In my quest to understand the full potential of open and collaborative methods of working, I recently found myself re-reading “The Starfish and the Spider: The unstoppable power of leaderless organisations” by Ori Brafman and Rod Beckstrom.
- A starfish has a fully de-centralised nervous system, and can survive and prosper when it undergoes an apparent “head-on” attack;
- A spider has a CEO and a corporate headquarters, without which it cannot function.
The examples in the book show why there’s a great deal at stake behind this contrast: issues of commercial revenues, the rise and fall of businesses, the operation of the Internet, and the rise and fall of change movements within society – where the change movements include such humdingers as Slave Emancipation, Female Equality, Animal Liberation, and Al Qaeda.
There are many stories running through the book, chosen both from history and from contemporary events. The stories are frequently picked up again from chapter to chapter, with key additional insights being drawn out. I found some of the stories to be familiar, but others were not. In all cases, the starfish/spider framework cast new light.
The book contains many implications for the question of how best to inspire and guide an open source ecosystem. Each chapter brought an important additional point to the analysis. For example:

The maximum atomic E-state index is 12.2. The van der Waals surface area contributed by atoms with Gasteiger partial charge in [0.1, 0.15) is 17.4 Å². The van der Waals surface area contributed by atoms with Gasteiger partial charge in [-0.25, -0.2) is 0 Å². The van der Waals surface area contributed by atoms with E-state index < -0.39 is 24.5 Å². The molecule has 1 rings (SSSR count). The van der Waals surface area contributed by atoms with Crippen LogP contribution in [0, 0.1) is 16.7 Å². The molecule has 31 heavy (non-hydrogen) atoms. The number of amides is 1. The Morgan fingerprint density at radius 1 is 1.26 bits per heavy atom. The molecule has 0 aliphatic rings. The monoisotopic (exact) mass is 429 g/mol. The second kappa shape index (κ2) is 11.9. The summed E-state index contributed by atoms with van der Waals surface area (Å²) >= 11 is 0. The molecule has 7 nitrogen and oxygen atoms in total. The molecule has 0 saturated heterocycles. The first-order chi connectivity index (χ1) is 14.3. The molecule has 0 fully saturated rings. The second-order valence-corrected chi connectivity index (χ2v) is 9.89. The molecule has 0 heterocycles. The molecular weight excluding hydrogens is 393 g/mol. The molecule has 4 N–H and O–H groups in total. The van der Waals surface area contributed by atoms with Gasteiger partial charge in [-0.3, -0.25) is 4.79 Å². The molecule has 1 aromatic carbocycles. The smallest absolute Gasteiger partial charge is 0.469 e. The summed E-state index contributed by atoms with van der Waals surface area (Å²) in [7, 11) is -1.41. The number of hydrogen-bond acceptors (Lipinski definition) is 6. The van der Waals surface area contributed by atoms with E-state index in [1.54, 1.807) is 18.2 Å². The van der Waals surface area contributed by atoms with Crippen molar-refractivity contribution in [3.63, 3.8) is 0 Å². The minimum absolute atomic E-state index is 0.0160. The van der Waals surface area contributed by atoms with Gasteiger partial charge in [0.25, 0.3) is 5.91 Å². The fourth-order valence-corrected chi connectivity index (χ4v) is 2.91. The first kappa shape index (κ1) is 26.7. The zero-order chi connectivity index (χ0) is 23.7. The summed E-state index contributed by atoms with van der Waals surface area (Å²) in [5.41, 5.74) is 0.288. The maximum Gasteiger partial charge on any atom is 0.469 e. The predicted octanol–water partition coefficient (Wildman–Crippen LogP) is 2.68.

- Factors allowing de-centralised organisations to flourish;
- The importance of self-organising “circles”;
- The significance of so-called “catalyst” personalities;
- How successful de-centralised organisations often piggy-back pre-existing networks;
- How centralised organisations can go about combatting de-centralised opponents;
- Issues about combining aspects of both approaches.
Regarding hybrid approaches: the book argues that smart de-centralisation moves by both GE and Toyota are responsible for significant commercial successes in these companies. EBay is another example of a hybrid. Managing an open source community surely also falls into this category.
The book spoke personally to me on another level. As it explains, starfish organisations depend upon so-called “catalyst” figures, who may lack formal authority, and who are prepared to move into the background without clinging to power:
- Catalysts enable major reactions to take place, that would otherwise remain dormant;
- They trigger the deployments of huge resources from the environment;
- They make things happen, not by direct power, but by force of influence and inspiration.
There’s a big difference between catalysts and CEOs. Think “Mary Poppins” rather than “Maria from Sound of Music”. That gave me a handy new way of thinking about my own role in organisations. (I’m like Mary Poppins, rather than Maria! I tend to move on from the departments that I build up, rather than remaining in place.)